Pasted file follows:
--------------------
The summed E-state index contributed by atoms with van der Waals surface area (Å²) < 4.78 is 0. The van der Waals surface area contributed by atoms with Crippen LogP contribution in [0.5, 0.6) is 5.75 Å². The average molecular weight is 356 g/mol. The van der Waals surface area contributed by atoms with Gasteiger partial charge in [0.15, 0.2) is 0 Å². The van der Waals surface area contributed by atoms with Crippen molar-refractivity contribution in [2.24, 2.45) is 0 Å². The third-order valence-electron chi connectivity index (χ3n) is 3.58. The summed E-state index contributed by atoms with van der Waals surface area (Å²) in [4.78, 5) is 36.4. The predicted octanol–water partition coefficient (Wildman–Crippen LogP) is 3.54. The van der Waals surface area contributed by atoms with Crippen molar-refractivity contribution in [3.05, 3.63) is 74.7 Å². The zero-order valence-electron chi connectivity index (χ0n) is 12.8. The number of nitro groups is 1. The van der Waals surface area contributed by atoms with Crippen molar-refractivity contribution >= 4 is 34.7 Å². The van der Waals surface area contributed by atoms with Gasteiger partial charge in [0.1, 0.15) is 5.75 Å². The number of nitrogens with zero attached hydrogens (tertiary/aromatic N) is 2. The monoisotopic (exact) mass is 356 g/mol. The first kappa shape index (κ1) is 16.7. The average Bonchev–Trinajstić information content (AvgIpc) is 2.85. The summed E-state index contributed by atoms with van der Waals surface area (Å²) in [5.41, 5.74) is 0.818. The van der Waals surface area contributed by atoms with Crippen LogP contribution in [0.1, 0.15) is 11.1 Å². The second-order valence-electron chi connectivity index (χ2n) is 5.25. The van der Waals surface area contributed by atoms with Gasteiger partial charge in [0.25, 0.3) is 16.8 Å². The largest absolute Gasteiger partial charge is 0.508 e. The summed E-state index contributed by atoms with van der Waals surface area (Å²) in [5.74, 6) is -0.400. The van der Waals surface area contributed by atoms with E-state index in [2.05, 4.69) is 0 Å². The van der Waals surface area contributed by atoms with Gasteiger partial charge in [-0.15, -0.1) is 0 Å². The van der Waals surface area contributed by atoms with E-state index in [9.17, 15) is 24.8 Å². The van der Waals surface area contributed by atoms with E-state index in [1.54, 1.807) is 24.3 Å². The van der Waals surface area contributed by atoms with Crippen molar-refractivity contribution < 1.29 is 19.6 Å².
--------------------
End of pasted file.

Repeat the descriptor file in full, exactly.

The summed E-state index contributed by atoms with van der Waals surface area (Å²) < 4.78 is 0. The van der Waals surface area contributed by atoms with Crippen LogP contribution in [0.5, 0.6) is 5.75 Å². The average molecular weight is 356 g/mol. The van der Waals surface area contributed by atoms with Gasteiger partial charge in [0.15, 0.2) is 0 Å². The van der Waals surface area contributed by atoms with Crippen molar-refractivity contribution in [2.24, 2.45) is 0 Å². The third-order valence-electron chi connectivity index (χ3n) is 3.58. The summed E-state index contributed by atoms with van der Waals surface area (Å²) in [4.78, 5) is 36.4. The predicted octanol–water partition coefficient (Wildman–Crippen LogP) is 3.54. The van der Waals surface area contributed by atoms with Crippen molar-refractivity contribution in [3.05, 3.63) is 74.7 Å². The zero-order valence-electron chi connectivity index (χ0n) is 12.8. The number of nitro groups is 1. The van der Waals surface area contributed by atoms with Crippen molar-refractivity contribution >= 4 is 34.7 Å². The van der Waals surface area contributed by atoms with Gasteiger partial charge in [0.1, 0.15) is 5.75 Å². The number of nitrogens with zero attached hydrogens (tertiary/aromatic N) is 2. The monoisotopic (exact) mass is 356 g/mol. The first kappa shape index (κ1) is 16.7. The average Bonchev–Trinajstić information content (AvgIpc) is 2.85. The summed E-state index contributed by atoms with van der Waals surface area (Å²) in [5.41, 5.74) is 0.818. The van der Waals surface area contributed by atoms with Crippen LogP contribution in [0.1, 0.15) is 11.1 Å². The second-order valence-electron chi connectivity index (χ2n) is 5.25. The van der Waals surface area contributed by atoms with Gasteiger partial charge in [0.25, 0.3) is 16.8 Å². The largest absolute Gasteiger partial charge is 0.508 e. The summed E-state index contributed by atoms with van der Waals surface area (Å²) in [5.74, 6) is -0.400. The van der Waals surface area contributed by atoms with E-state index in [2.05, 4.69) is 0 Å². The van der Waals surface area contributed by atoms with Gasteiger partial charge in [-0.15, -0.1) is 0 Å². The van der Waals surface area contributed by atoms with E-state index in [9.17, 15) is 24.8 Å². The van der Waals surface area contributed by atoms with E-state index in [1.54, 1.807) is 24.3 Å². The van der Waals surface area contributed by atoms with Crippen molar-refractivity contribution < 1.29 is 19.6 Å².